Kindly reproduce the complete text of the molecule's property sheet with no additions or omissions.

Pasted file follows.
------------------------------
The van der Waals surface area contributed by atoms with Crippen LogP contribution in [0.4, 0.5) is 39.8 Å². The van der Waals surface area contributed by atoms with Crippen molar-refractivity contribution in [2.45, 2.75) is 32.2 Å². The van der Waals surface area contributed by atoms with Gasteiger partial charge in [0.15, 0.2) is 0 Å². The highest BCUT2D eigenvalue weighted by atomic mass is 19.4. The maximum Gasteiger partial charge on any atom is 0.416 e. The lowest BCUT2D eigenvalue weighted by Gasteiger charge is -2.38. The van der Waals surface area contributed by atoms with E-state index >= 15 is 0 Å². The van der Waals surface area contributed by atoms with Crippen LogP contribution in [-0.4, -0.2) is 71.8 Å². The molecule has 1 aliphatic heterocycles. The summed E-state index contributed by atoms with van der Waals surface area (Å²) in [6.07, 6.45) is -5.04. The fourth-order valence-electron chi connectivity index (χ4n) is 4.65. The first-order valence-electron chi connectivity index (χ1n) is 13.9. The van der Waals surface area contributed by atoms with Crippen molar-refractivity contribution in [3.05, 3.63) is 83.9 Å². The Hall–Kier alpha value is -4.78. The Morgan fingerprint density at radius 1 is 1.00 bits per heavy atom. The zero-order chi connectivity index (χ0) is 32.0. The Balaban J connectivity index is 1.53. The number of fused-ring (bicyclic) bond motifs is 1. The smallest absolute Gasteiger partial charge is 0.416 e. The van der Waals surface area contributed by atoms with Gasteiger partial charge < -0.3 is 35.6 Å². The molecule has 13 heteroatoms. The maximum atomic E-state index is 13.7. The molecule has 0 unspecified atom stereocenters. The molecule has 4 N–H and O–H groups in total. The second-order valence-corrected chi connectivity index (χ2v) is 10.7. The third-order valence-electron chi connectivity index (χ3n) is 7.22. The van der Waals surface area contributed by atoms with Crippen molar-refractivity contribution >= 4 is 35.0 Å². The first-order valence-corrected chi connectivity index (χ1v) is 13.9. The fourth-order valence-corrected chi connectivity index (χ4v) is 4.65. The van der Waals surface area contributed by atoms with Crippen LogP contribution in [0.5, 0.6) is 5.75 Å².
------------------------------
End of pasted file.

The van der Waals surface area contributed by atoms with Crippen LogP contribution in [0.4, 0.5) is 39.8 Å². The van der Waals surface area contributed by atoms with Crippen molar-refractivity contribution in [2.45, 2.75) is 32.2 Å². The van der Waals surface area contributed by atoms with Gasteiger partial charge in [0.15, 0.2) is 0 Å². The highest BCUT2D eigenvalue weighted by atomic mass is 19.4. The maximum Gasteiger partial charge on any atom is 0.416 e. The lowest BCUT2D eigenvalue weighted by Gasteiger charge is -2.38. The van der Waals surface area contributed by atoms with E-state index >= 15 is 0 Å². The van der Waals surface area contributed by atoms with Crippen LogP contribution in [-0.4, -0.2) is 71.8 Å². The molecule has 1 aliphatic heterocycles. The summed E-state index contributed by atoms with van der Waals surface area (Å²) in [6.07, 6.45) is -5.04. The fourth-order valence-electron chi connectivity index (χ4n) is 4.65. The first-order valence-electron chi connectivity index (χ1n) is 13.9. The van der Waals surface area contributed by atoms with Crippen molar-refractivity contribution in [3.05, 3.63) is 83.9 Å². The Hall–Kier alpha value is -4.78. The Morgan fingerprint density at radius 1 is 1.00 bits per heavy atom. The zero-order chi connectivity index (χ0) is 32.0. The Balaban J connectivity index is 1.53. The number of fused-ring (bicyclic) bond motifs is 1. The smallest absolute Gasteiger partial charge is 0.416 e. The van der Waals surface area contributed by atoms with Gasteiger partial charge < -0.3 is 35.6 Å². The molecule has 13 heteroatoms. The maximum atomic E-state index is 13.7. The molecule has 0 unspecified atom stereocenters. The molecule has 4 N–H and O–H groups in total. The second-order valence-corrected chi connectivity index (χ2v) is 10.7. The third-order valence-electron chi connectivity index (χ3n) is 7.22. The van der Waals surface area contributed by atoms with Crippen molar-refractivity contribution >= 4 is 35.0 Å². The first-order valence-corrected chi connectivity index (χ1v) is 13.9. The fourth-order valence-corrected chi connectivity index (χ4v) is 4.65. The van der Waals surface area contributed by atoms with Crippen LogP contribution in [0.5, 0.6) is 5.75 Å².